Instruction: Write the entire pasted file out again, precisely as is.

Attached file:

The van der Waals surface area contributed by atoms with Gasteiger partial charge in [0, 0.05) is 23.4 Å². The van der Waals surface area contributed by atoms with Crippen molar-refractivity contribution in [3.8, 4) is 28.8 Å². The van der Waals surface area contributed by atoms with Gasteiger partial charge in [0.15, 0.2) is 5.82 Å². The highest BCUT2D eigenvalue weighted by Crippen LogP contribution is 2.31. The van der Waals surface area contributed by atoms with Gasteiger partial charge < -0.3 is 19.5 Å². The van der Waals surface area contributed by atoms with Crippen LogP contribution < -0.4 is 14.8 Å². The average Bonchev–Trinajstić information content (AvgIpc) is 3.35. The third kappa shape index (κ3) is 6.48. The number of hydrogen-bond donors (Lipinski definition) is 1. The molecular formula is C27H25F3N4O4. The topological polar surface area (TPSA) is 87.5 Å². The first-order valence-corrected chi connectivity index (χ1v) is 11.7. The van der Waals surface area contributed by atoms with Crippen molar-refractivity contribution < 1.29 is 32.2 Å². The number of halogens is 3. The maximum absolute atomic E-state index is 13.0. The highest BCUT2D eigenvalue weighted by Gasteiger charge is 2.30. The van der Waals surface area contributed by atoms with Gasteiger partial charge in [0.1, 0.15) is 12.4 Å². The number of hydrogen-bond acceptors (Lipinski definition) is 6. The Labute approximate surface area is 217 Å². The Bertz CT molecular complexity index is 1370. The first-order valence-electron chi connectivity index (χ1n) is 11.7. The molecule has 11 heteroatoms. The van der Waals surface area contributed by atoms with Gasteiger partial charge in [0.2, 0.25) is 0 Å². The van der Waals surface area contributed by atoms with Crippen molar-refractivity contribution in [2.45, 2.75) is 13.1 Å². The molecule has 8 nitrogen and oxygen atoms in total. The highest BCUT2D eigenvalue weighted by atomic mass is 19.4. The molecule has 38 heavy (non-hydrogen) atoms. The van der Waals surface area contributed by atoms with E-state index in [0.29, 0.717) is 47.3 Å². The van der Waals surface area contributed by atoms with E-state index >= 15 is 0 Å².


The van der Waals surface area contributed by atoms with Gasteiger partial charge in [0, 0.05) is 23.4 Å². The van der Waals surface area contributed by atoms with Crippen molar-refractivity contribution in [3.8, 4) is 28.8 Å². The van der Waals surface area contributed by atoms with Gasteiger partial charge in [0.15, 0.2) is 5.82 Å². The highest BCUT2D eigenvalue weighted by Crippen LogP contribution is 2.31. The van der Waals surface area contributed by atoms with Gasteiger partial charge < -0.3 is 19.5 Å². The van der Waals surface area contributed by atoms with Crippen LogP contribution < -0.4 is 14.8 Å². The average Bonchev–Trinajstić information content (AvgIpc) is 3.35. The third kappa shape index (κ3) is 6.48. The number of hydrogen-bond donors (Lipinski definition) is 1. The molecular formula is C27H25F3N4O4. The topological polar surface area (TPSA) is 87.5 Å². The first-order valence-corrected chi connectivity index (χ1v) is 11.7. The van der Waals surface area contributed by atoms with Crippen molar-refractivity contribution < 1.29 is 32.2 Å². The number of halogens is 3. The maximum absolute atomic E-state index is 13.0. The highest BCUT2D eigenvalue weighted by Gasteiger charge is 2.30. The van der Waals surface area contributed by atoms with Gasteiger partial charge in [0.1, 0.15) is 12.4 Å². The number of hydrogen-bond acceptors (Lipinski definition) is 6. The Labute approximate surface area is 217 Å². The Bertz CT molecular complexity index is 1370. The first-order valence-electron chi connectivity index (χ1n) is 11.7. The molecule has 11 heteroatoms. The van der Waals surface area contributed by atoms with Gasteiger partial charge in [0.2, 0.25) is 0 Å². The van der Waals surface area contributed by atoms with Crippen molar-refractivity contribution in [2.45, 2.75) is 13.1 Å². The molecule has 8 nitrogen and oxygen atoms in total. The highest BCUT2D eigenvalue weighted by atomic mass is 19.4. The molecule has 38 heavy (non-hydrogen) atoms. The van der Waals surface area contributed by atoms with E-state index in [0.29, 0.717) is 47.3 Å². The van der Waals surface area contributed by atoms with E-state index >= 15 is 0 Å².